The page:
NEW YORK UNIVERSITY                DEPARTMENT OF MUSIC

AMERICAN INSTITUTE FOR VERDI STUDIES
 

The AIVS Archive

The archive of the American Institute for Verdi Studies is located in Bobst Library of New York University. It is believed to be the best-balanced collection of research materials relating to the life and music of the composer, his wife and members of the Verdi circle in existence today. For the most part on film, it consists of 1) Scores and parts, 2) Librettos, 3) Letters, documents, and other archival materials, 4) Production materials, 5) Nineteenth-century Italian music periodicals, 6) Miscellaneous.  (See below for a brief description of each category.)

Descriptions and lists of the materials found in the Verdi Archive have been published in several issues of the Verdi Newsletter.  The American Institute for Verdi Studies is currently in the process of preparing searchable online databases of its holdings.


1.
SCORES AND PARTS.

a) Approximately 280 manuscript and 50 printed orchestral scores, including 32 autographs and autograph sketches by Verdi.
b) About 290 piano-vocal scores of music by Verdi, almost all of them printed.
c) More than 3,000 individual parts (mainly manuscript) and arrangements. The arrangements include a sizable amount of materials for the stage bands and small orchestras.

2. LIBRETTOS AND SCENARIOS

a) More than 2,200 librettos for operas by Verdi, a large majority dating from the nineteenth century. A number of the librettos and several scores had manuscript additions to facilitate their use as staging manuals. See 4. below.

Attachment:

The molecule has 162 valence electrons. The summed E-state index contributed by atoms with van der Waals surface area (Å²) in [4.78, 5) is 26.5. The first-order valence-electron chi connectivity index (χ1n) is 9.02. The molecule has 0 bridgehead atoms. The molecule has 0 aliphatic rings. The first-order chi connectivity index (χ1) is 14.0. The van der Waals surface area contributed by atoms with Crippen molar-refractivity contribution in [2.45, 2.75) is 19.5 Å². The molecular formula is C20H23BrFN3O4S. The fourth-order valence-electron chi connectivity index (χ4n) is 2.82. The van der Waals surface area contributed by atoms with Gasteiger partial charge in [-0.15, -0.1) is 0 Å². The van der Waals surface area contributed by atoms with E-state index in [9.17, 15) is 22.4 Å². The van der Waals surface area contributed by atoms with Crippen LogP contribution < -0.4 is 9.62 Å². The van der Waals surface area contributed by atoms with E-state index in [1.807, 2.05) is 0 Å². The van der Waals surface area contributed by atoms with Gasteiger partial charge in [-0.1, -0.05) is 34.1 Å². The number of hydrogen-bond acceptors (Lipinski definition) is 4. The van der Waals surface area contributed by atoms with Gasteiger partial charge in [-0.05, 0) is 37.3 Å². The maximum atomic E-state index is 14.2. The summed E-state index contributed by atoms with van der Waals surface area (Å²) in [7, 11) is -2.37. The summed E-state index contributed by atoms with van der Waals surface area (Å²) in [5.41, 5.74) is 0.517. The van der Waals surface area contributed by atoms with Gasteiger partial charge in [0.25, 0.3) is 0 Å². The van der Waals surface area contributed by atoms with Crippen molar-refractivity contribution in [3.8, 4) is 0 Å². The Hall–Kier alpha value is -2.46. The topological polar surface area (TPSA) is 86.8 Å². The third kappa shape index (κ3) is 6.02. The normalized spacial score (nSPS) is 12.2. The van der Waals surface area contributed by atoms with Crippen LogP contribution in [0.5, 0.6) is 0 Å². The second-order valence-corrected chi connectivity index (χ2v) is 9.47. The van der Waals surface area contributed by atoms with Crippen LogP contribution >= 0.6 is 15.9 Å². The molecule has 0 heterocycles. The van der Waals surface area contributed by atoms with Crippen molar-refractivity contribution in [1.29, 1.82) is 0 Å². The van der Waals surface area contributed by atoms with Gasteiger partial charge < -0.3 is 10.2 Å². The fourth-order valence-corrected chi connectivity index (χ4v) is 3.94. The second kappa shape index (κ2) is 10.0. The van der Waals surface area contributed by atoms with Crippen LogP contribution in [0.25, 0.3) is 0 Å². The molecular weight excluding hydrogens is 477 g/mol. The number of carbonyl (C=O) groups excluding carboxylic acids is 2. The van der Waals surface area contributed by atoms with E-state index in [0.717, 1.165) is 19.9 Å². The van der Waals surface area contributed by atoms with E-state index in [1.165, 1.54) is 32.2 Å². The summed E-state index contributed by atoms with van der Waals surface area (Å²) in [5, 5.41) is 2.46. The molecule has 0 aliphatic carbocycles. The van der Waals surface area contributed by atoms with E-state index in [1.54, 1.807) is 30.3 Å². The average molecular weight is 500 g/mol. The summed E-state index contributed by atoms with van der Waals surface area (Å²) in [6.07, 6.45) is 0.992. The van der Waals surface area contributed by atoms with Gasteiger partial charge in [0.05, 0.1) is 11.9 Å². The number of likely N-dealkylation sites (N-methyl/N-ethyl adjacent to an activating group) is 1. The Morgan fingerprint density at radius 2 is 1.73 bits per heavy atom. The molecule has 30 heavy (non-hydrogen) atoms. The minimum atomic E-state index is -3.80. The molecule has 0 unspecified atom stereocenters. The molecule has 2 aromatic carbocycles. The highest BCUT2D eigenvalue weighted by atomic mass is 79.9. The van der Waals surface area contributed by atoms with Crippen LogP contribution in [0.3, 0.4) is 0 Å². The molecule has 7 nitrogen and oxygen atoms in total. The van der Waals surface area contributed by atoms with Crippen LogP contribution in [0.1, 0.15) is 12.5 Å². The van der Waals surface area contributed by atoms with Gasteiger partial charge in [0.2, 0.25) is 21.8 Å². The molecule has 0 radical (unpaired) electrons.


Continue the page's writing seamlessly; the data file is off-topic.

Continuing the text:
b) MS scenarios (abbreviated prose versions of the librettos), libretto drafts (e.g. Ernani, Il trovatore, Simon Boccanegra, and Aida), and thirteen scenarios and librettos for operas Verdi never completed. These include Shakespeare's King Lear, The Tempest, andCymbaline (as Rowena), Moliere's Tartuffe, and Grillparzer's Die Ahnfrau (as L'Avola). Versions of the first and last of these are in Verdi's own hand.

3. LETTERS, DOCUMENTS, AND ARCHIVAL MATERIALS

a) Thousands of letters written by the composer and his second wife, Giuseppina Strepponi Verdi, both manuscript and printed, including 1,500 to the composer's principal publisher, Ricordi, and an equal number from the publisher to the Verdis. The latter are included in the immense collection of letters to the Verdis and other documents, more than 5,000 items, filmed at the composer's estate, the Villa Verdi at Sant'Agata.
b) Drafts of much of the correspondence from the Verdis preserved in notebooks (Copialettere) and also filmed at Sant'Agata. Those by Verdi began in 1844 and run to the end of his life. They were published in 1913, not however without some mistakes and important omissions. Those of Giuseppina began in1860, shortly after their marriage in 1859, and have been published only in small part and badly.
c) Financial documents, contracts and records of monies borrowed or loaned, as well as lists of performances of individual operas that were kept by Verdi to verify royalty payments, included in both sets of the Copialettere, have never been published.
d) More than 3,100 letters to Ricordi from important musicians (e.g. Franz Liszt, Emanuele Muzio, and Angelo Mariani) and singers from the archive of Casa Ricordi.